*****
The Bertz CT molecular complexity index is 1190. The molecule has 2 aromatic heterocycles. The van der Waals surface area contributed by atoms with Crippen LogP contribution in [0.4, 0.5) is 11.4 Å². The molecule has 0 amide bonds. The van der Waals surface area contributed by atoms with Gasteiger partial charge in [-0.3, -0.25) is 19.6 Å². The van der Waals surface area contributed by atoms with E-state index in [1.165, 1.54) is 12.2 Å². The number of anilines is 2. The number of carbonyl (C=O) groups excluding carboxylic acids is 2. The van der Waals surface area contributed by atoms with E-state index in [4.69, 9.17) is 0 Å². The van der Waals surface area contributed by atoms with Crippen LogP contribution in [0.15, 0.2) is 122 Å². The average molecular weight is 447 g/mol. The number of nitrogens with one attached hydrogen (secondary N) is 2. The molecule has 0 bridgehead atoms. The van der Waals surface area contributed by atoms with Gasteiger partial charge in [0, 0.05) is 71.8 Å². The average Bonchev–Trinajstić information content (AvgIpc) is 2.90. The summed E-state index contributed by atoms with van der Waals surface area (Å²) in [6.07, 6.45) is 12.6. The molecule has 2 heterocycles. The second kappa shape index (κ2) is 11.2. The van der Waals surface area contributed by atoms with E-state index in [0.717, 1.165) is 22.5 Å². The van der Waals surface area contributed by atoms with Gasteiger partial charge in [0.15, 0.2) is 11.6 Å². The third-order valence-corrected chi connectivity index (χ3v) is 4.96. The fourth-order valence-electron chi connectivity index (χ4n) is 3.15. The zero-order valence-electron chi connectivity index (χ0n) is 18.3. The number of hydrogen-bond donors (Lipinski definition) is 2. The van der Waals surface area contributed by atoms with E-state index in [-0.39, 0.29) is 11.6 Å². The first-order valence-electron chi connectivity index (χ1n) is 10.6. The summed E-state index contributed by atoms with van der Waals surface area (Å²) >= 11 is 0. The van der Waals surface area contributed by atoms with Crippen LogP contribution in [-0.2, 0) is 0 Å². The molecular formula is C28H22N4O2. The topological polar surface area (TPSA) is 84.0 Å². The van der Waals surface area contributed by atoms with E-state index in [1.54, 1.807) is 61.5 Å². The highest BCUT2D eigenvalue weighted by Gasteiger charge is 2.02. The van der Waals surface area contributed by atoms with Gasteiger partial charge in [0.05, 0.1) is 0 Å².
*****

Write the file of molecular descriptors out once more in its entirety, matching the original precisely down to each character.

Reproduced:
The Bertz CT molecular complexity index is 1190. The molecule has 2 aromatic heterocycles. The van der Waals surface area contributed by atoms with Crippen LogP contribution in [0.4, 0.5) is 11.4 Å². The molecule has 0 amide bonds. The van der Waals surface area contributed by atoms with Gasteiger partial charge in [-0.3, -0.25) is 19.6 Å². The van der Waals surface area contributed by atoms with E-state index in [1.165, 1.54) is 12.2 Å². The number of anilines is 2. The number of carbonyl (C=O) groups excluding carboxylic acids is 2. The van der Waals surface area contributed by atoms with E-state index in [4.69, 9.17) is 0 Å². The van der Waals surface area contributed by atoms with Crippen LogP contribution in [0.15, 0.2) is 122 Å². The average molecular weight is 447 g/mol. The number of nitrogens with one attached hydrogen (secondary N) is 2. The molecule has 0 bridgehead atoms. The van der Waals surface area contributed by atoms with Gasteiger partial charge in [0, 0.05) is 71.8 Å². The average Bonchev–Trinajstić information content (AvgIpc) is 2.90. The summed E-state index contributed by atoms with van der Waals surface area (Å²) in [6.07, 6.45) is 12.6. The molecule has 2 heterocycles. The second kappa shape index (κ2) is 11.2. The van der Waals surface area contributed by atoms with E-state index in [0.717, 1.165) is 22.5 Å². The van der Waals surface area contributed by atoms with Gasteiger partial charge in [0.15, 0.2) is 11.6 Å². The third-order valence-corrected chi connectivity index (χ3v) is 4.96. The fourth-order valence-electron chi connectivity index (χ4n) is 3.15. The zero-order valence-electron chi connectivity index (χ0n) is 18.3. The number of hydrogen-bond donors (Lipinski definition) is 2. The van der Waals surface area contributed by atoms with E-state index in [-0.39, 0.29) is 11.6 Å². The first-order valence-electron chi connectivity index (χ1n) is 10.6. The summed E-state index contributed by atoms with van der Waals surface area (Å²) >= 11 is 0. The van der Waals surface area contributed by atoms with Crippen LogP contribution in [-0.2, 0) is 0 Å². The molecular formula is C28H22N4O2. The topological polar surface area (TPSA) is 84.0 Å². The van der Waals surface area contributed by atoms with E-state index in [1.54, 1.807) is 61.5 Å². The highest BCUT2D eigenvalue weighted by Gasteiger charge is 2.02. The van der Waals surface area contributed by atoms with Gasteiger partial charge in [0.05, 0.1) is 0 Å².